Between now and end of President Obama’s term, it will be important to watch for the finalization of “midnight regulations” before Republicans take the White House and Congress.

CPSC priorities were outlined in the fiscal year 2017 Operating Plan, which passed on October 19 along party lines, 3-2. The package as a whole includes the following agenda items that Chairman Kaye may attempt to complete prior to a personnel change at the Commission:

  • Proposed rulemaking that would make important changes to the Voluntary Recall Rule under Section 15 of the Consumer Product Safety Act;

  • Proposed rulemaking that would compel significant changes related to information disclosure under Section 6(b) of the Consumer Product Safety Act;

  • Proposed rulemaking regarding CPSC staff participation and involvement in voluntary standards activities;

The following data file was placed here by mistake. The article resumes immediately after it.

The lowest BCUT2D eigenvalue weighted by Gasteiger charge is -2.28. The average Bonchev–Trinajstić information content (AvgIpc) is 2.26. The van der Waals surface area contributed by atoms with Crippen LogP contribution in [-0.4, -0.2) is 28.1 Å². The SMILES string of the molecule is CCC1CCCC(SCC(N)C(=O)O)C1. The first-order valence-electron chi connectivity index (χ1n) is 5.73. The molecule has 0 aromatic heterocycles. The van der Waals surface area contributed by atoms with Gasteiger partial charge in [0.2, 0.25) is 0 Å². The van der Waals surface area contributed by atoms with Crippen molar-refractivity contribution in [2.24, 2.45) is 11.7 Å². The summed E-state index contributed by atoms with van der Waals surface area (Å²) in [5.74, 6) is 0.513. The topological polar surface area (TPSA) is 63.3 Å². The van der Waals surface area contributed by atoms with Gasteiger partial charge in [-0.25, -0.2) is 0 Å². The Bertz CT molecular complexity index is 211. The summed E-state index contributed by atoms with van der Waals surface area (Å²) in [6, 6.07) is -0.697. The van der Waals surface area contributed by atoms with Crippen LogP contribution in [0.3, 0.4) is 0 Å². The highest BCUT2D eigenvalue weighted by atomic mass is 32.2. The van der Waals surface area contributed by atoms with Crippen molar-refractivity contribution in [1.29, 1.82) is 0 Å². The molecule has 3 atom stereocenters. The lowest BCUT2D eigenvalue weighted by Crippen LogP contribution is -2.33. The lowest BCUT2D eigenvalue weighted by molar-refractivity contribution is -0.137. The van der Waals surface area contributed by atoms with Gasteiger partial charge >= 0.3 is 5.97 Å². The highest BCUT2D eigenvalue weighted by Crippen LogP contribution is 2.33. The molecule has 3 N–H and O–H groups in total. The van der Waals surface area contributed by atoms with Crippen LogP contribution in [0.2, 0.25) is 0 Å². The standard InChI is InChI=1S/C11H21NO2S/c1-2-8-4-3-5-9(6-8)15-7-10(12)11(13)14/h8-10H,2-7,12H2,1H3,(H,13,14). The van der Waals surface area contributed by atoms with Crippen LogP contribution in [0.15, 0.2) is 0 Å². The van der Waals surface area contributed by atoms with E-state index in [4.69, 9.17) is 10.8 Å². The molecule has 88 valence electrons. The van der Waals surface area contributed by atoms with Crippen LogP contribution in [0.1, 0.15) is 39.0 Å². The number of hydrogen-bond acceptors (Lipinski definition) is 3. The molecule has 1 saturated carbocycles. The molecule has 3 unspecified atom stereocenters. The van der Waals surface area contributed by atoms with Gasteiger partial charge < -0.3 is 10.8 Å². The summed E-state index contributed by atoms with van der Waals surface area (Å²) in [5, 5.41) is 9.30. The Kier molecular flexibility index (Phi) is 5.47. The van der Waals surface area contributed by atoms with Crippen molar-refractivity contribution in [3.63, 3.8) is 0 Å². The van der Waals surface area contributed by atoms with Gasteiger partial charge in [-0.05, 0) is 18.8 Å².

• Proposed rulemaking amending existing regulations on Certificates of Compliance; and

  • Continued rulemaking under Section 104 of the Consumer Product Safety Information Act (CPSIA) for certain durable infant and toddler products, including cribs.

  • Final rulemaking on products including table saws, upholstered furniture, portable generators, and ATVs based on conspicuity.

Additionally, the Commission’s meeting on October 19 brought a series of controversial amendments that were included in the final package. These included an amendment proposed by Chairman Kaye to add crib bumpers as durable nursery products, direct staff to continue with rulemaking under Section 104 and add them to the recall registration card rule. An additional standards participation amendment filed by Commissioner Robert Adler directed staff to look at ways to increase consumer group participation in standards-development activity, using CPSC funds to compensate travel costs. The Republican Commissioners were concerned this would amount to a blank check, and the amendment was revised specifying that no funding would occur until after commissioners had a chance to review a proposed protocol.